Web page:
Richardson approved

Plans for the revitalization were kicked off in March with the announcement of a $10 million pledge to the stadium project from Queen’s alumnus and former Gael Stu Lang and his wife Kim. That announcement was followed by news of a $5 million contribution from the Richardson Foundation. Other donors have also come forward to contribute to the project, bringing the total amount raised to more than $17 million. The university will contribute an additional $3 million for infrastructure support of the stadium, bringing the total funding to $20.27 million.

“I am very pleased that the board has approved the plan to proceed with a very exciting project for both the Queen’s and Kingston communities,” says Principal Daniel Woolf. “A revitalized stadium will be a point of pride and further enhance health and wellness at Queen’s as well as the competitiveness of several of our sports programs.”

With board approval, the university will engage the Queen’s and Kingston communities in discussions around the stadium. A website dedicated to the project will be launched in early January, and public meetings will be held to solicit feedback.

The new stadium, which will be amongst the top facilities of its kind in Ontario, will include an artificial turf field, state-of-the-art scoreboard, and bowl-style seating. Temporary stands will be installed at the north end of the stadium, pending additional fundraising for a pavilion that will complete the bowl design. The revitalized stadium will be in the same location as the current stadium, and have a similar capacity of approximately 9,000. It will be home to the Queen’s soccer and football teams, and used by a number of other teams and clubs.

The Fields & Stadium Cabinet is chaired by Paul and Vicki Hand.

“We are incredibly grateful to our generous benefactors for making the dream of a revitalized Richardson Stadium a reality,” says Tom Harris, Vice-Principal (Advancement). “Without philanthropic support, this project would not be happening.”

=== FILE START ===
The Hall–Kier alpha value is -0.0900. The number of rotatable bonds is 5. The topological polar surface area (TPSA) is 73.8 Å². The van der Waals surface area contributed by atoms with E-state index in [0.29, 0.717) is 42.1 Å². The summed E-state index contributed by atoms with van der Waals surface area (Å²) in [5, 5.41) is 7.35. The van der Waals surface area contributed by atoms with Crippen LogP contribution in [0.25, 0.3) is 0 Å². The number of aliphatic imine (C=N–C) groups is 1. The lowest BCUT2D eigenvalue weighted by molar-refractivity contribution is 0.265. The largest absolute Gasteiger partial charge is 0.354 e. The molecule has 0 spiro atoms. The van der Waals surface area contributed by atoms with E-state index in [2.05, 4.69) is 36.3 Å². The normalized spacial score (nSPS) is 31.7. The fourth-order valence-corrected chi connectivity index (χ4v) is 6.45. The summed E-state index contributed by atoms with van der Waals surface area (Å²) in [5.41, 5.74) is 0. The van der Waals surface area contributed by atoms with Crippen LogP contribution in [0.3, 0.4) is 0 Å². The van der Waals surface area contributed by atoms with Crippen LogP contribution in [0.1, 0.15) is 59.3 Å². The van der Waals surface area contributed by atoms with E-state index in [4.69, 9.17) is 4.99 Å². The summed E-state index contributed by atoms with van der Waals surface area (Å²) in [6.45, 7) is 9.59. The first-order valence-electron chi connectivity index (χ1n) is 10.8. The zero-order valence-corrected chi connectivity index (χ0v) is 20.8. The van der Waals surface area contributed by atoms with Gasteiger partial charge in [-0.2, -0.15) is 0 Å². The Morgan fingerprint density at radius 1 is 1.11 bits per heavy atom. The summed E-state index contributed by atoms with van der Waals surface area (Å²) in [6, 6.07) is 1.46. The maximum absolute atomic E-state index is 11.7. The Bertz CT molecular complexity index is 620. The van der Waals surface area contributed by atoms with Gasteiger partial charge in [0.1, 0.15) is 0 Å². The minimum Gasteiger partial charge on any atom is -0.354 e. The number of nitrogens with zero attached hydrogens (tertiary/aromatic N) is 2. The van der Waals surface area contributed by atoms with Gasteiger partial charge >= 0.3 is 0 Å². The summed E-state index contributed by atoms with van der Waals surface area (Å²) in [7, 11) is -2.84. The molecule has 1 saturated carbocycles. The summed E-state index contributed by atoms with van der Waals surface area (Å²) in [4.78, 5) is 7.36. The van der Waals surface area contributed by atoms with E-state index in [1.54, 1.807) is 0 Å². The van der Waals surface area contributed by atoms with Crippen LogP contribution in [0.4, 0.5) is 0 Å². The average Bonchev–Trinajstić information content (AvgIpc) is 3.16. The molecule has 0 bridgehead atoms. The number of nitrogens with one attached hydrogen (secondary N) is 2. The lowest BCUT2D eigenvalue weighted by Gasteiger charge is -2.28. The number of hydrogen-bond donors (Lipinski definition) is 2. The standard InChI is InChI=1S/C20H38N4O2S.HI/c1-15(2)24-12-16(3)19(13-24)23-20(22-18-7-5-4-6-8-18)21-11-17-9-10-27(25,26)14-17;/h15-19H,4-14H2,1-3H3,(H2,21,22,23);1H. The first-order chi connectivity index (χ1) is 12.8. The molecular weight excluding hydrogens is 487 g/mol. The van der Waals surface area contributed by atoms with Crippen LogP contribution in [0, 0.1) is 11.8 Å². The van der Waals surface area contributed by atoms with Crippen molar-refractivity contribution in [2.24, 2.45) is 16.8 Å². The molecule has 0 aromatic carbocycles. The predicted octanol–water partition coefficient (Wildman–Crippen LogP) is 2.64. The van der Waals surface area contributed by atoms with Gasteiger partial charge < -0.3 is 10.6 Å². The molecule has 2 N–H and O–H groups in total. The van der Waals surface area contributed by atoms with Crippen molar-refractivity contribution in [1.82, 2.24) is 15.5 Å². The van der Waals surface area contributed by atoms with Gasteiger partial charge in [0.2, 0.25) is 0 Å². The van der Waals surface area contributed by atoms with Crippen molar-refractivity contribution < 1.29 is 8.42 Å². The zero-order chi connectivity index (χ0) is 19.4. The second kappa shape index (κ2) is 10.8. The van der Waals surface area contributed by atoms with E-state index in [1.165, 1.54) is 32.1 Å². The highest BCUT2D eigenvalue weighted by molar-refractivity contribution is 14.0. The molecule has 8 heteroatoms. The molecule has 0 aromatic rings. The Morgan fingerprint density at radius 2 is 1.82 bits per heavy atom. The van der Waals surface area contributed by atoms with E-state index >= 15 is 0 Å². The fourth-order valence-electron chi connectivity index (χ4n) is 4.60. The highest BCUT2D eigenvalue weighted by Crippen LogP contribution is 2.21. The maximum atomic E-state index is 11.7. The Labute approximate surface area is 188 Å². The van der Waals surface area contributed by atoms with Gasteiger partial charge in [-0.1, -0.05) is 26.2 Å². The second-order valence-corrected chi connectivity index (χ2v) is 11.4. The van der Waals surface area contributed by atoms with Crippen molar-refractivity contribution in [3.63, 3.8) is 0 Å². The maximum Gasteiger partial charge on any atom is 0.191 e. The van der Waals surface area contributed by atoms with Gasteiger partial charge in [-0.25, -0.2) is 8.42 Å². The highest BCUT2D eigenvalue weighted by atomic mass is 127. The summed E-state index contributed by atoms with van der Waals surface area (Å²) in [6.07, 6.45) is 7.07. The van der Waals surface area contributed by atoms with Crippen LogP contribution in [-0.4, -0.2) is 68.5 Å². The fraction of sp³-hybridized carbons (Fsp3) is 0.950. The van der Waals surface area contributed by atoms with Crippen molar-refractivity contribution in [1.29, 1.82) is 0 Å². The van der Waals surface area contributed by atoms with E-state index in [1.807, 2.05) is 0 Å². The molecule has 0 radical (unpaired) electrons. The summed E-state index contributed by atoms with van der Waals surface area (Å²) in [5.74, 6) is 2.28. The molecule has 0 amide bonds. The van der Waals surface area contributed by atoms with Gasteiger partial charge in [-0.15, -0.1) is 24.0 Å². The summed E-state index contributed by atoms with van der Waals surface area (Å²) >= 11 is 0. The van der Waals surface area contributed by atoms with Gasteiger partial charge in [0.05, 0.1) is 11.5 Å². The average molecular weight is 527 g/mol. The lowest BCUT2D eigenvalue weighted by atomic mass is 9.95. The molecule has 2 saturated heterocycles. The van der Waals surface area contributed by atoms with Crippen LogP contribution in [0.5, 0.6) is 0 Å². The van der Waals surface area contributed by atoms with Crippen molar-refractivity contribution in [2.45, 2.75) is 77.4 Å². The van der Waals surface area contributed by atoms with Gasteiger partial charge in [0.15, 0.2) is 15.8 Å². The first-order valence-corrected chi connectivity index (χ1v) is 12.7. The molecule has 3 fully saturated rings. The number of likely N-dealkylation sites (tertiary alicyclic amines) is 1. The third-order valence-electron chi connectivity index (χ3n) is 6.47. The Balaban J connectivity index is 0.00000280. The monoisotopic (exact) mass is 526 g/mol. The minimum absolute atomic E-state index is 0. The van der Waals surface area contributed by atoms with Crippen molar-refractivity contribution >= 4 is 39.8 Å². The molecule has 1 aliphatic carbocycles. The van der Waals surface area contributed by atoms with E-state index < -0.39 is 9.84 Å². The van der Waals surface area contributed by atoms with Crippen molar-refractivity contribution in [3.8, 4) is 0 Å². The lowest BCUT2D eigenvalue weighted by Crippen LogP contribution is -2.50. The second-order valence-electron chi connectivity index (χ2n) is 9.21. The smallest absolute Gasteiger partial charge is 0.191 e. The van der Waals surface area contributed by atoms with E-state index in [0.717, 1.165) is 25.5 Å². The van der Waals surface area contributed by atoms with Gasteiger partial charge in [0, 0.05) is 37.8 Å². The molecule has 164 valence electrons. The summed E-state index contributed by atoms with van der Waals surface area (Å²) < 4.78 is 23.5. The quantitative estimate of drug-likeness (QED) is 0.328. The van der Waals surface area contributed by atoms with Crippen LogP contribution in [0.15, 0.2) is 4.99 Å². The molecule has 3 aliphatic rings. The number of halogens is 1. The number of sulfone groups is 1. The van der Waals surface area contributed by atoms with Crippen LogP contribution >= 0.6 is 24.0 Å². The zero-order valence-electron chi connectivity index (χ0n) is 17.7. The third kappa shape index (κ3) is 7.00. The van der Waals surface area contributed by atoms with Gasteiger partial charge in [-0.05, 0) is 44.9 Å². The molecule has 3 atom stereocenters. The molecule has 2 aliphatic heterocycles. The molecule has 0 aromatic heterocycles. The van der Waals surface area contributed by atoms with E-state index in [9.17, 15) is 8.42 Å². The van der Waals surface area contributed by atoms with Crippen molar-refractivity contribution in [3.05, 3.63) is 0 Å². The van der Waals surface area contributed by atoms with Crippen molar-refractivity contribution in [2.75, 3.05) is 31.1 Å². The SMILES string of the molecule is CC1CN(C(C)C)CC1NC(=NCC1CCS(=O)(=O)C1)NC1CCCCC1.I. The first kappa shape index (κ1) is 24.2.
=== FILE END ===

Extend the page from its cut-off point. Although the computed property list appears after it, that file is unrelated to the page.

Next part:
The current stadium is in urgent need of revitalization. Originally built as a temporary facility more than 40 years ago, parts of the stadium date back to 1920, and it no longer meets the needs of student-athletes and spectators. In 2013, following an engineering report, sections of bleachers at the stadium were decommissioned and replaced with temporary seating. Without a revitalization the stadium would continue to deteriorate to the point where the university would have to invest significant resources to repair or renovate the existing structure.

“A revitalized stadium will be extremely beneficial to the health and wellness of all of our student-athletes, from varsity teams to recreational programs, and also be a great asset to our community partners,” says Leslie Dal Cin, Executive Director, Athletics and Recreation.

More details about the stadium’s design will be released as community engagement moves forward.

Richardson Stadium Backgrounder

A. Britton Smith donates $10 million to Queen’s

Even though he did not attend Queen’s, A. Britton Smith, QC, has supported the university for many years because of the many connections and ties he has with the institution. Mr. Smith’s most recent gift to Queen’s is a $10-million donation that includes $9 million for the School of Nursing and Department of Surgery and $1 million towards the current project to revitalize Richardson Stadium.

Britton Smith